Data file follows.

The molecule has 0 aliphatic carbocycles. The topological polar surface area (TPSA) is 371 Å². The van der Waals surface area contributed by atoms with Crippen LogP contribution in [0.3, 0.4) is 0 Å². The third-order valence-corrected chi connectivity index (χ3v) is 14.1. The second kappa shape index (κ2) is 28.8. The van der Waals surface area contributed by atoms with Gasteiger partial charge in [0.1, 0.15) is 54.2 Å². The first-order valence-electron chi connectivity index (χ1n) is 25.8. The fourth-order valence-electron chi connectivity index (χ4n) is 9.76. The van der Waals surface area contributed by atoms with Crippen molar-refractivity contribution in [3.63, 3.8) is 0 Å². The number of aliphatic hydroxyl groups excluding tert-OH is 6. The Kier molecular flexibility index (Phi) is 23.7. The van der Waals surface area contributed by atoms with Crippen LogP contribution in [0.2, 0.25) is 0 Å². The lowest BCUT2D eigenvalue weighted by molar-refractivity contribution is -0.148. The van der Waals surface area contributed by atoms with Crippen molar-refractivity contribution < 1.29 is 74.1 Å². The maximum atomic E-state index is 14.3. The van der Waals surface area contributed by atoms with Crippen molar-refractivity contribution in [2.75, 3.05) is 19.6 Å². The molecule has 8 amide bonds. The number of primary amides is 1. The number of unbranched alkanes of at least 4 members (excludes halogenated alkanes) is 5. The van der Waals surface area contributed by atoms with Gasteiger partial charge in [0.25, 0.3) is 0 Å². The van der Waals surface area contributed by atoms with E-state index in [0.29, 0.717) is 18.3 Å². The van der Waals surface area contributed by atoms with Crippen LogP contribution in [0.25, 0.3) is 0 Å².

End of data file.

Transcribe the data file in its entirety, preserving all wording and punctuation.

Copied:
The molecule has 0 aliphatic carbocycles. The topological polar surface area (TPSA) is 371 Å². The van der Waals surface area contributed by atoms with Crippen LogP contribution in [0.3, 0.4) is 0 Å². The third-order valence-corrected chi connectivity index (χ3v) is 14.1. The second kappa shape index (κ2) is 28.8. The van der Waals surface area contributed by atoms with Gasteiger partial charge in [0.1, 0.15) is 54.2 Å². The first-order valence-electron chi connectivity index (χ1n) is 25.8. The fourth-order valence-electron chi connectivity index (χ4n) is 9.76. The van der Waals surface area contributed by atoms with Crippen molar-refractivity contribution in [3.63, 3.8) is 0 Å². The number of aliphatic hydroxyl groups excluding tert-OH is 6. The Kier molecular flexibility index (Phi) is 23.7. The van der Waals surface area contributed by atoms with Crippen LogP contribution in [0.2, 0.25) is 0 Å². The lowest BCUT2D eigenvalue weighted by molar-refractivity contribution is -0.148. The van der Waals surface area contributed by atoms with Crippen molar-refractivity contribution < 1.29 is 74.1 Å². The maximum atomic E-state index is 14.3. The van der Waals surface area contributed by atoms with Crippen molar-refractivity contribution in [2.75, 3.05) is 19.6 Å². The molecule has 8 amide bonds. The number of primary amides is 1. The number of unbranched alkanes of at least 4 members (excludes halogenated alkanes) is 5. The van der Waals surface area contributed by atoms with Gasteiger partial charge in [0.25, 0.3) is 0 Å². The van der Waals surface area contributed by atoms with E-state index in [0.29, 0.717) is 18.3 Å². The van der Waals surface area contributed by atoms with Crippen LogP contribution in [0.25, 0.3) is 0 Å².